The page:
3. what it gave (or had to give) of the most beautiful seems to beg a of .... It feels to me like something is missing in this sentence. This would work better for me: It seemed nature had taken pleasure in placing in the grandest princesses and princes the most beautiful it had to give. In that case I would translate to:

    On aurait dit que la nature avait pris plaisir à mettre ce qu'elle avait de plus beau dans les plus grandes princesses et les plus grands princes.

  4. If we again nudge the English sentence to: It seemed nature had taken pleasure in placing in the grandest princesses and princes the more beautiful it had to give, then my translation would be:

    On aurait dit que la nature avait pris plaisir à mettre ce qu'elle avait de plus beau dans les plus grandes princesses et les plus grands princes.

    With beau, it turns out the same! With meilleur instead of beau, you could have de mieux in 3, and de meilleur in 4. But even so, I am not sure the reader would pay a lot of attention to a possible difference between 3 and 4 in French. It feels to me like another case of couper les cheveux en quatre. I think we hear/read this as a semi-ready-made, semi-predictable formula and don't dwell on possible ambiguities or nuances. I don't think the reader would pause and ask himself/herself: "the author wrote de meilleur and not de mieux! Is the author implying that it had not placed the very best in them, but only something one step below, just good?" I even think that in this expression de mieux and de meilleur have in fact the exact same meaning. I don't know if a nuance really exists.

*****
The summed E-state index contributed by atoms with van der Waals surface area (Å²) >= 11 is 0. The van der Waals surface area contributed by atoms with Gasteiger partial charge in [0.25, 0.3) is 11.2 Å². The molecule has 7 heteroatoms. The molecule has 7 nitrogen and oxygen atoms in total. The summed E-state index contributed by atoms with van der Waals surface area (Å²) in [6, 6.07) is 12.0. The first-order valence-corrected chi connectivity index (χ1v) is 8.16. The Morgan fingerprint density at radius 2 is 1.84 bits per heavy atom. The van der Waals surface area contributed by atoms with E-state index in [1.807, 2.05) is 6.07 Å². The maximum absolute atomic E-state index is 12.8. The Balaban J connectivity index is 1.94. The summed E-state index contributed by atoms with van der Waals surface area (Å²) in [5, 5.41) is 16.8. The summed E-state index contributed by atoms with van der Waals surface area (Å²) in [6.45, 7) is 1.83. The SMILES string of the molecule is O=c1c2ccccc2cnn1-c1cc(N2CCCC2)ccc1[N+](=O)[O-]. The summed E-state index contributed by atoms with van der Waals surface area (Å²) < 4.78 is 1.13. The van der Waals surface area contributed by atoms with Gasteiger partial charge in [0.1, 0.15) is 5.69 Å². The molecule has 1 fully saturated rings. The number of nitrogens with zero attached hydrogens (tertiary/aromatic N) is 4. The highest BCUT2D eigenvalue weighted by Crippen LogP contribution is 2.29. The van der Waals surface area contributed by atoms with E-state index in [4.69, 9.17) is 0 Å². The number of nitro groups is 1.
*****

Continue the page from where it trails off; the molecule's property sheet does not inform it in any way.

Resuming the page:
5. Nothing that comes to mind right away. I'm sure there will be other contributions with more to say here :-)

    Note 1: About the background for 1 - I think the correct way to understand un monsieur des plus charmants would be un monsieur (parmi) les plus charmants (des autre messieurs) i.e. the plural refers to other messieurs, to whom this one is compared and said to be the most charming. In my opinion, this plural is not required because there are many charmantes (qualités), but because there are many messieurs. Same for the other expression: des plus gauches is plural because there are many conversations, as noted above.

    Note 2: About de + les = des in the first expression. I think that les is recovered if we understand the sentence as parmi les plus gauches des conversations. But not: parmi les conversations des choses les plus embarrassantes (gauche maybe doesn't work here_). It is the conversations that are gauches themselves, no implicit "awkward thing" is needed to make sense of the expression. I believe the second expression que la nature eût pris plaisir à placer ce qu’elle donne de plus beau should be analyzed in the same way: de plus beau can be understood as de plus beau (parmi toutes les choses qu'elle a faites) (which is to say, everything that exists ;-)